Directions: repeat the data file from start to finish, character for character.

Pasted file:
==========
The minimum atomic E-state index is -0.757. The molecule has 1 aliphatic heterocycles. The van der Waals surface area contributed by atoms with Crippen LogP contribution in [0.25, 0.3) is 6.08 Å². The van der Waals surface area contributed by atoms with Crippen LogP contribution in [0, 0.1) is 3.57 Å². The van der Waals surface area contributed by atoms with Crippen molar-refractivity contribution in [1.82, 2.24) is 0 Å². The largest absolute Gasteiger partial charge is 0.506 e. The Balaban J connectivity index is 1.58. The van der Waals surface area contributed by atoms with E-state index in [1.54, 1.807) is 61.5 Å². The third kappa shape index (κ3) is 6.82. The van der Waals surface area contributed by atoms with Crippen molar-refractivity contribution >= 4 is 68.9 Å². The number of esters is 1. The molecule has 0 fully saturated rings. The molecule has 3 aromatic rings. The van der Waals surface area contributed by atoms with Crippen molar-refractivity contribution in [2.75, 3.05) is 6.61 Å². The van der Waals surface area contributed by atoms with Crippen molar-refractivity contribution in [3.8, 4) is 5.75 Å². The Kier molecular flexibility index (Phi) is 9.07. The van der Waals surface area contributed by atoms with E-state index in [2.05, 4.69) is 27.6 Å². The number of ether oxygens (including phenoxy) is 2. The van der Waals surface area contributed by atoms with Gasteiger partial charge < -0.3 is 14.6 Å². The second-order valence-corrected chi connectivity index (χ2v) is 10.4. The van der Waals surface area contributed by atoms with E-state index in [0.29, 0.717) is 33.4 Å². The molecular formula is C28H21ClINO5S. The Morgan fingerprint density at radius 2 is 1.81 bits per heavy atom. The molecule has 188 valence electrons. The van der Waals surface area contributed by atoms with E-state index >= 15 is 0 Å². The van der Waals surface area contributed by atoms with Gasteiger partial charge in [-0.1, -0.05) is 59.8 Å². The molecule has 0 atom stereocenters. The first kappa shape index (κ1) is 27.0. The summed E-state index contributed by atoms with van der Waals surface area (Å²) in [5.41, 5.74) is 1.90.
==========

The minimum atomic E-state index is -0.757. The molecule has 1 aliphatic heterocycles. The van der Waals surface area contributed by atoms with Crippen LogP contribution in [0.25, 0.3) is 6.08 Å². The van der Waals surface area contributed by atoms with Crippen LogP contribution in [0, 0.1) is 3.57 Å². The van der Waals surface area contributed by atoms with Crippen molar-refractivity contribution in [1.82, 2.24) is 0 Å². The largest absolute Gasteiger partial charge is 0.506 e. The Balaban J connectivity index is 1.58. The van der Waals surface area contributed by atoms with E-state index in [1.54, 1.807) is 61.5 Å². The third kappa shape index (κ3) is 6.82. The van der Waals surface area contributed by atoms with Crippen molar-refractivity contribution >= 4 is 68.9 Å². The number of esters is 1. The molecule has 0 fully saturated rings. The molecule has 3 aromatic rings. The van der Waals surface area contributed by atoms with Crippen molar-refractivity contribution in [2.75, 3.05) is 6.61 Å². The van der Waals surface area contributed by atoms with Crippen molar-refractivity contribution in [3.8, 4) is 5.75 Å². The Kier molecular flexibility index (Phi) is 9.07. The van der Waals surface area contributed by atoms with E-state index in [2.05, 4.69) is 27.6 Å². The number of ether oxygens (including phenoxy) is 2. The van der Waals surface area contributed by atoms with Gasteiger partial charge < -0.3 is 14.6 Å². The second-order valence-corrected chi connectivity index (χ2v) is 10.4. The van der Waals surface area contributed by atoms with E-state index in [0.29, 0.717) is 33.4 Å². The molecular formula is C28H21ClINO5S. The Morgan fingerprint density at radius 2 is 1.81 bits per heavy atom. The molecule has 188 valence electrons. The van der Waals surface area contributed by atoms with E-state index >= 15 is 0 Å². The van der Waals surface area contributed by atoms with Gasteiger partial charge in [-0.1, -0.05) is 59.8 Å². The molecule has 0 atom stereocenters. The first kappa shape index (κ1) is 27.0. The summed E-state index contributed by atoms with van der Waals surface area (Å²) in [5.41, 5.74) is 1.90.